Through services could be initiated by first co-ordinating the services of parcels carriers to effect collection and delivery at both ends, with appropriate intermediate agencies. Mr. Farmer said that his company offered traders a two-tier service—by air from Southend, or by sea via London and Amsterdam—with a reduced rate for the slower delivery.
The most important benefit to traders, however, was the availability of a through service. At present, manufacturers commonly consigned goods for export F.O.B. and left any further responsibility for transit to either forwarding _agents or customers. That attitude, Mr. Farmer considered, would not suffice in the near future, when greater competition was likely to be encountered by exporters in this country.
The pattern of commerce was changing and British manufacturers would have increasingly to sell directly to customers abroad, rather than through agents, and offer delivered rates, as their Continental competitors were already doing. Whilst admitting the existing goodwill of forwarding agents, he considered that the importance of their role would tend to diminish.
As an example of . what could be achieved by good co-ordination of two forms of transport, Mr. Farmer, instanced the air-freight service between North and South Islands, New Zealand. The turn-round time in transfer from road to air had now been reduced to 71 minutes, with the result that transport was now cheaper by this means.
Regarding traffic problems in this country, he considered that it was imperative to construct, now, inner and outer ring roads with radial connections in cities and large 'towns. Whatever the cost, more off-street parking facilities must be provided, and new buildings should have adequate unloading areas,
again off the road. In London, large blocks shared by multiple tenants should have a common dispatch area, possibly staffed on a co-operative basig.
' Off-peak Concession
There should be a premium charged for town collection and delivery in normal hours, with a concessionary rate for acceptance at off-peak periods. The parcels carrier, Mr. Farmer suggested, could work a double shift, say 5 a.m, to midnight. Higher costs might well be offset by greater use of vehicles. Whatever the immediate inconveniences of adopting a double-shift system, it would become inevitable.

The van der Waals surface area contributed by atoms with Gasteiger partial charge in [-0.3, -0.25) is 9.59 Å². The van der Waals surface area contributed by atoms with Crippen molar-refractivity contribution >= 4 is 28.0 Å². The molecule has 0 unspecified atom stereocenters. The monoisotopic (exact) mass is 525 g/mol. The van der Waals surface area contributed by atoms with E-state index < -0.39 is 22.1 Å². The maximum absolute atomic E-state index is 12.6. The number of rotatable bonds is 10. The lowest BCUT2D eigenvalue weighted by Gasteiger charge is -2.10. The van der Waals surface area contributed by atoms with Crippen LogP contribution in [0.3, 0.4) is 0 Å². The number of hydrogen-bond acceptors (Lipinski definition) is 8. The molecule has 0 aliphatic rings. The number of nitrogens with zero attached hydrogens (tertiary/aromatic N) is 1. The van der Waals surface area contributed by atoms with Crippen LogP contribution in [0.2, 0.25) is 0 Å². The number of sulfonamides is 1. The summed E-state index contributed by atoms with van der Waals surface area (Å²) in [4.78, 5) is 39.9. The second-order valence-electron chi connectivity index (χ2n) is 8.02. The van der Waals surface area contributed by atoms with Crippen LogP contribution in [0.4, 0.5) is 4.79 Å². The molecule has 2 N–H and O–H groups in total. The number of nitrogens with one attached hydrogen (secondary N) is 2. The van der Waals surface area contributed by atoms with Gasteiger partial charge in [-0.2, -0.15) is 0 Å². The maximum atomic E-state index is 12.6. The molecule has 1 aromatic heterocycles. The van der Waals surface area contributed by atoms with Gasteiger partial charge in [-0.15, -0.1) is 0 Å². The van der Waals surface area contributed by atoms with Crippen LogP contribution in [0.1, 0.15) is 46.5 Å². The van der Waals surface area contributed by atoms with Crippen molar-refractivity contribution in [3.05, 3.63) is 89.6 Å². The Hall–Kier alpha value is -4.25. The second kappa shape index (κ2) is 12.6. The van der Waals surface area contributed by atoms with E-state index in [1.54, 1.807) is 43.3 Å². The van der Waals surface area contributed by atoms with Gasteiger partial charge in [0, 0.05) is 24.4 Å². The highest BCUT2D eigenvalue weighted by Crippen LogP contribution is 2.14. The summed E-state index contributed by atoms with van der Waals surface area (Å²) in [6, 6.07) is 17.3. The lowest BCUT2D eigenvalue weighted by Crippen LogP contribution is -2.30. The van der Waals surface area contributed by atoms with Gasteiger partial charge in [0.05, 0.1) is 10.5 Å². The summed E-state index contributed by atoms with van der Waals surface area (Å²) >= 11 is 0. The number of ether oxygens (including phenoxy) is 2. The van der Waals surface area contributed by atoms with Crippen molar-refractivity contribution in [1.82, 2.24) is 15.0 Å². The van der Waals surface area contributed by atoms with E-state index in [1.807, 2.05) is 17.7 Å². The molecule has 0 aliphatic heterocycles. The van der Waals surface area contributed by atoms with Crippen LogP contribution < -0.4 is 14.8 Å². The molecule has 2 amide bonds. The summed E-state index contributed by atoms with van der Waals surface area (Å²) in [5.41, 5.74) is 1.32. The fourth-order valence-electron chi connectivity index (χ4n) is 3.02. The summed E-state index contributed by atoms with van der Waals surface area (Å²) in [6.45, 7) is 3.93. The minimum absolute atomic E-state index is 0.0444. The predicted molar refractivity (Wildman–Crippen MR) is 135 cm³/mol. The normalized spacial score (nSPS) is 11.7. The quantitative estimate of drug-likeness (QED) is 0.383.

Internal documentation now used byparcels carriers was generally considered to be expensive, but more economic methods were not readily to be found_ Regarding vehicle design and operation, he did not expect any immediate development comparable with the advent of the light oil-engined van.
Even if a Channel bridge were to cost more than a tunnel, Mr. Farmer suggested that a bridge might attract so much more traffic as to offset the additional expense. But the potentiality of air ferrying should not be overlooked_ Regarding rapid interchange between road and rail, if the size of container were right, there was no additional advantage in the employment of the Roadrailer. Despite the publicity given in America to the conveyance of road vehicles and trailers on railway wagons, he understood that there had recently been a reversion to containers.
More Containers Increasing use of containers was also being made by shipping interests, Mr_ S. A. Finnis, chief docks manager, Southampton Docks, confirmed when lecturing on "Ports." In America, the roll-on-roll-off ship was being replaced by one fitted out exclusively for container traffic, with its own gantries. Such a ship could load 360 containers out and 360 in—the equivalent of 7,200 tons—in 12 hours. By normal methods it would take eight days.
A complete container system, however, needed the backing of a large and complicated organization, • There were also problems of reconciling the curved sides of ships to the rectangular shape of containers, provision of the inevitably high capital outlay and reserve of containers, as well as standardization of size.